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Old 01-16-2018, 05:42 PM
rgmwa rgmwa is offline
Join Date: Feb 2010
Location: Perth, Western Australia
Posts: 1,622

Notwithstanding the problems the OP is having, every time I have to remove the wings I'm still amazed that Vans can fabricate and kit wing spars and fuselage with holes that line up so accurately that you can slide (OK, maybe with some persuasion) two pins through four bushings with practically zero tolerance. Very impressive.
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Old 01-16-2018, 07:08 PM
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engineerofsorts engineerofsorts is offline
Join Date: Mar 2009
Location: Austin, Texas
Posts: 300
Default Definition of sloping seat pan

Originally Posted by magiccarpet View Post
What part do you mean with the "sloping seat pan" ?
I was using the wrong name--the proper name is seat ramp cover--this is the inspection plate with an aggravatingly large number of screws between the
F-1226-R and -L seat ramp floor parts. I couldn't find the part number. The part you are checking for buckling is the F-1203A bulkhead. The center portion of the bulkhead exposed when you remove the seat ramp cover is what will be buckling
Rob Reese
RV-12 #120332 N73HR
Austin, TX
TangoFlight Mentor

Last edited by engineerofsorts : 01-16-2018 at 07:13 PM. Reason: added information
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Old 01-16-2018, 08:54 PM
deene deene is offline
Join Date: Jan 2005
Location: Georgetown, TX
Posts: 382

I work on the student built 12's mentioned above in addition to my 12 and a friend's.

We have pretty well established that after gross errors like skin trimming, wrong parts in the spar channel, etc, the stub spar(s) fit is behind tight pin fit.

And as Rob described, removing the seat pan allows the front bulkhead to clearly show the stub spar misfit (bulkhead deforms to unload the stud spar stub misfit by being too wide) is behind the tight pins.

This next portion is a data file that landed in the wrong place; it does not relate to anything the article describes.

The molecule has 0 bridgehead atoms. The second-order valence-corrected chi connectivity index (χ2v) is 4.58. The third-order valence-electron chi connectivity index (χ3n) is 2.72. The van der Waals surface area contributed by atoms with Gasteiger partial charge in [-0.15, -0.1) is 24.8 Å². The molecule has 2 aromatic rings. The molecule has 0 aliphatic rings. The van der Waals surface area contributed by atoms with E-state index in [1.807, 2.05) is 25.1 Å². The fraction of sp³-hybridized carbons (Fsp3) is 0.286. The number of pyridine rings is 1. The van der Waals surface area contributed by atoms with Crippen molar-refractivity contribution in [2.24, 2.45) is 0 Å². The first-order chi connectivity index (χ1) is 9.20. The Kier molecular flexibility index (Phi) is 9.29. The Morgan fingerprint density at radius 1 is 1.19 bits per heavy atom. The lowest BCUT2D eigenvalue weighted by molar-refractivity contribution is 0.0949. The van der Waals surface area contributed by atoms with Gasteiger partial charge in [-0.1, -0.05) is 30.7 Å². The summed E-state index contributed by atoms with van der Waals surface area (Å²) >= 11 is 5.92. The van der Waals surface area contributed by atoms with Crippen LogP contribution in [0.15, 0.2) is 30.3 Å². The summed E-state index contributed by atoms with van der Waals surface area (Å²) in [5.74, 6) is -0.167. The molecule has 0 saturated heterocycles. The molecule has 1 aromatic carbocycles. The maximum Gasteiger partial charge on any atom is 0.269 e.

And as mentioned by earlier posters, taking a slow process as described by Madmaveric works.
Deene Ogden.
N399AD RV-12...flying
N299AD RV8 QB, IO-390X, BA prop...SOLD
N199AD One Design...SOLD
N99AD BD4, flew for 22 years...SOLD
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Old 01-16-2018, 11:54 PM
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magiccarpet magiccarpet is offline
Join Date: Feb 2013
Location: Switzerland, Europe
Posts: 168

Originally Posted by engineerofsorts View Post
I was using the wrong name--the proper name is seat ramp cover--this is the inspection plate with an aggravatingly large number of screws between the
F-1226-R and -L seat ramp floor parts. I couldn't find the part number. The part you are checking for buckling is the F-1203A bulkhead. The center portion of the bulkhead exposed when you remove the seat ramp cover is what will be buckling
Hi Rob
Thank you for clarification. This helps
Chris, RV-12 S/N 120832, HB-YSC
Phase I


=VAF= dues paid for 2019
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Old 01-17-2018, 04:22 AM
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madmaveric madmaveric is offline
Join Date: Dec 2014
Location: somewhere, earth
Posts: 118

Just to add to the earlier fix for mine. There is a benefit to having a tight spar stub as you can make the fit be more uniformly, meaning more wear would be needed to make it a lose fit.

When I first started marking my stubs, there was only one or two small points that it was touching in the socket.

As I gently removed a bit of the high points each time, the high spots became wider, until I was pretty much having to skim a small amount off the complete radius.
It made it more difficult to 'rub' the ink off as I got further into it as it was now more like a ball and socket, meaning more rubbing was needed to show where it was touching.

In some ways I'm glad it happened as it means the spars are secured with more of a mating surface now, rather than a couple of high spots.

So if you do have to do the procedure, think of it along the lines that you are making a better fit rather than correcting a mistake, it a makes the extra work a bit easier.

In some ways I'm surprised this isn't the standard method of getting these to mate fully (i.e. the stubs start out all oversized) but I guess VAN's has enough data to show it isn't going to cause issues later, and it is a bit of a tedious job on your own.

A correctly fitted wing with high spots would need less wear to become a lose fit as you only need to wear off the high spots, so having to do this gives more wear tolerance in future. whether the extra tolerance is needed or not is a different question.
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Old 01-20-2018, 07:28 PM
Tacco Tacco is offline
Join Date: Jan 2017
Location: White Salmon, WA
Posts: 86